A TEENAGER who faced up to five years in prison for picking up a broken toy gun in the street told last night of his relief after walking free from court.

Michael Graham was warned to brace himself for a jail sentence last month when he admitted possessing an imitation firearm with intent to cause fear of violence.

He returned to court to be sentenced yesterday and a different judge imposed a community order, saying: “He wasn’t doing anything other than playing and messing with it.”

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Graham – who celebrated his freedom with a fish and chip lunch and a trip to the cinema with his girlfriend – said: “I was terrified about going to jail. I’ve been stressed for weeks.

“I never thought for one minute that when I picked up that piece of metal I was doing anything wrong.

“The prosecution must have cost thousands and it all seems like a big waste of money.”

Prosecutors defended their decision to pursue the charge, saying it was in the public interest and Graham's actions “resulted in the unnecessary deployment of significant police resources”.

Police swooped on Graham after a teacher saw the former pupil and friends walk past a primary school swinging the broken gun around his finger.

They traced him to a nearby hairdressers, asked him if he had a gun and – shocked and bemused – he showed them where he had thrown it away.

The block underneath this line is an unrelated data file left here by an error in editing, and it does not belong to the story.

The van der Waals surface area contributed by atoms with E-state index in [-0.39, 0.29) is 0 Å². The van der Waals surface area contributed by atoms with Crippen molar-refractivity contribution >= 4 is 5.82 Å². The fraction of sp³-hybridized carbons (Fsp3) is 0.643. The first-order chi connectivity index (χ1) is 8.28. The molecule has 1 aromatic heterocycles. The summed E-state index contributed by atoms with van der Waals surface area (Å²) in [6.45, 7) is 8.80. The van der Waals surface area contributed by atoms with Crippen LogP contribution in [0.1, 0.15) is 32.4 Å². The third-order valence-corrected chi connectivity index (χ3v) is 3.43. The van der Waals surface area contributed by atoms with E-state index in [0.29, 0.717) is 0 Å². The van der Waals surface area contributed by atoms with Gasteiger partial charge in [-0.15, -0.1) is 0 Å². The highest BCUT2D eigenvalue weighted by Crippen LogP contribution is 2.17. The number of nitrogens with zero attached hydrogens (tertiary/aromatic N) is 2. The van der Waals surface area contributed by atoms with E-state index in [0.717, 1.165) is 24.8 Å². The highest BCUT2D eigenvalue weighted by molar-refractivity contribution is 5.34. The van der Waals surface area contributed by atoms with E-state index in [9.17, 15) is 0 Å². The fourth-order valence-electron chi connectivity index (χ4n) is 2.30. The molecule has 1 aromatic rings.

Judge Howard Crowson said: “His intention clearly wasn’t, as it turned out, in any way malicious. This is a man messing about with a piece of scrap. I have very strong views about firearms and imitation firearms in a public place, but I do not take the view that that is what this is.

It is something that is little more than a toy.

“It had the understandable effect on the teacher and she, at some range, took a very sensible precaution. It turns out she need not have worried.”

The alarm was raised as Graham, then aged 19, walked past Tilery Primary School, near his home in Swainby Road, Stockton, on the afternoon of November 28, last year.

His barrister, Duncan McReddie, said: “Mr Graham came upon this discarded shell of a particularly inferior type of air weapon on waste ground while he was walking along with his mates.

“He picked it up. He did not point it at anyone, but accepts he swung it around.”

A Crown Prosecution Service (CPS) spokesman said: “While the firearm used in this incident was eventually discovered to be a replica, this was not before Michael Graham had caused alarm and distress to teaching staff by brandishing it in the playground of a primary school.

“The subsequent report of a perceived firearms threat also resulted in the unnecessary deployment of significant police resources.

“In deciding whether to prosecute any criminal case, the CPS considers two factors; whether there is enough evidence to secure a successful conviction and whether it is in the public interest to do so.

“In this case there was sufficient evidence and, given the consequences of Graham’s actions, the public interest was significant enough to warrant pursuing a prosecution.”

Graham, an unemployed plasterer, was given a community order with 12 months of supervision.